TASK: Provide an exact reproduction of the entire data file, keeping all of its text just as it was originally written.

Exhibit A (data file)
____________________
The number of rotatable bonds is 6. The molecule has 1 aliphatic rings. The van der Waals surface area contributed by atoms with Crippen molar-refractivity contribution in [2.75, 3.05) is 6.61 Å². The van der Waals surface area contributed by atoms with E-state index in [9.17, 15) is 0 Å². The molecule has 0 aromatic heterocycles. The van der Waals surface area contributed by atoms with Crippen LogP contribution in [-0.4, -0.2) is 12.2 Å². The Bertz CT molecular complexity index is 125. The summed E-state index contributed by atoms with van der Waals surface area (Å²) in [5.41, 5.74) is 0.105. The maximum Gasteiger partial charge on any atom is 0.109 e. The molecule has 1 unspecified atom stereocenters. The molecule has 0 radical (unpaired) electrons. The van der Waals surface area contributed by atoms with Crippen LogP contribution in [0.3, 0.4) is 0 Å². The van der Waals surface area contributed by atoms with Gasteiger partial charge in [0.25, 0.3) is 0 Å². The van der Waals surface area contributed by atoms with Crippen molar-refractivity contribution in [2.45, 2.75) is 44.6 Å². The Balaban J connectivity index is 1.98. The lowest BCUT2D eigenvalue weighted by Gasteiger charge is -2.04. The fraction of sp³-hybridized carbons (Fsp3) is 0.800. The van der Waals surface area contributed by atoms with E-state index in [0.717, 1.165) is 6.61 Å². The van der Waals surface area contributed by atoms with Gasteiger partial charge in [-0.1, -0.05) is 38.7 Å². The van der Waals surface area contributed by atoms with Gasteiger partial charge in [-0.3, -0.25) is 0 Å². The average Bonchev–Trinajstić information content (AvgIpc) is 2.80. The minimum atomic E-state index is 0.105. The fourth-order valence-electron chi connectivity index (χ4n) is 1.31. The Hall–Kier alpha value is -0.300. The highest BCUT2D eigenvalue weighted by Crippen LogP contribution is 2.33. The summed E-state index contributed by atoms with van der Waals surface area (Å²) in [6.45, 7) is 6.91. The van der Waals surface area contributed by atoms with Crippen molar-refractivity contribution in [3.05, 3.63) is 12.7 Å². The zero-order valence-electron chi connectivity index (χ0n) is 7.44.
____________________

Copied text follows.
The number of rotatable bonds is 6. The molecule has 1 aliphatic rings. The van der Waals surface area contributed by atoms with Crippen molar-refractivity contribution in [2.75, 3.05) is 6.61 Å². The van der Waals surface area contributed by atoms with E-state index in [9.17, 15) is 0 Å². The molecule has 0 aromatic heterocycles. The van der Waals surface area contributed by atoms with Crippen LogP contribution in [-0.4, -0.2) is 12.2 Å². The Bertz CT molecular complexity index is 125. The summed E-state index contributed by atoms with van der Waals surface area (Å²) in [5.41, 5.74) is 0.105. The maximum Gasteiger partial charge on any atom is 0.109 e. The molecule has 1 unspecified atom stereocenters. The molecule has 0 radical (unpaired) electrons. The van der Waals surface area contributed by atoms with Crippen LogP contribution in [0.3, 0.4) is 0 Å². The van der Waals surface area contributed by atoms with Gasteiger partial charge in [0.25, 0.3) is 0 Å². The van der Waals surface area contributed by atoms with Crippen molar-refractivity contribution in [2.45, 2.75) is 44.6 Å². The Balaban J connectivity index is 1.98. The lowest BCUT2D eigenvalue weighted by Gasteiger charge is -2.04. The fraction of sp³-hybridized carbons (Fsp3) is 0.800. The van der Waals surface area contributed by atoms with E-state index in [0.717, 1.165) is 6.61 Å². The van der Waals surface area contributed by atoms with Gasteiger partial charge in [-0.1, -0.05) is 38.7 Å². The van der Waals surface area contributed by atoms with Gasteiger partial charge in [-0.3, -0.25) is 0 Å². The average Bonchev–Trinajstić information content (AvgIpc) is 2.80. The minimum atomic E-state index is 0.105. The fourth-order valence-electron chi connectivity index (χ4n) is 1.31. The Hall–Kier alpha value is -0.300. The highest BCUT2D eigenvalue weighted by Crippen LogP contribution is 2.33. The summed E-state index contributed by atoms with van der Waals surface area (Å²) in [6.45, 7) is 6.91. The van der Waals surface area contributed by atoms with Crippen molar-refractivity contribution in [3.05, 3.63) is 12.7 Å². The zero-order valence-electron chi connectivity index (χ0n) is 7.44.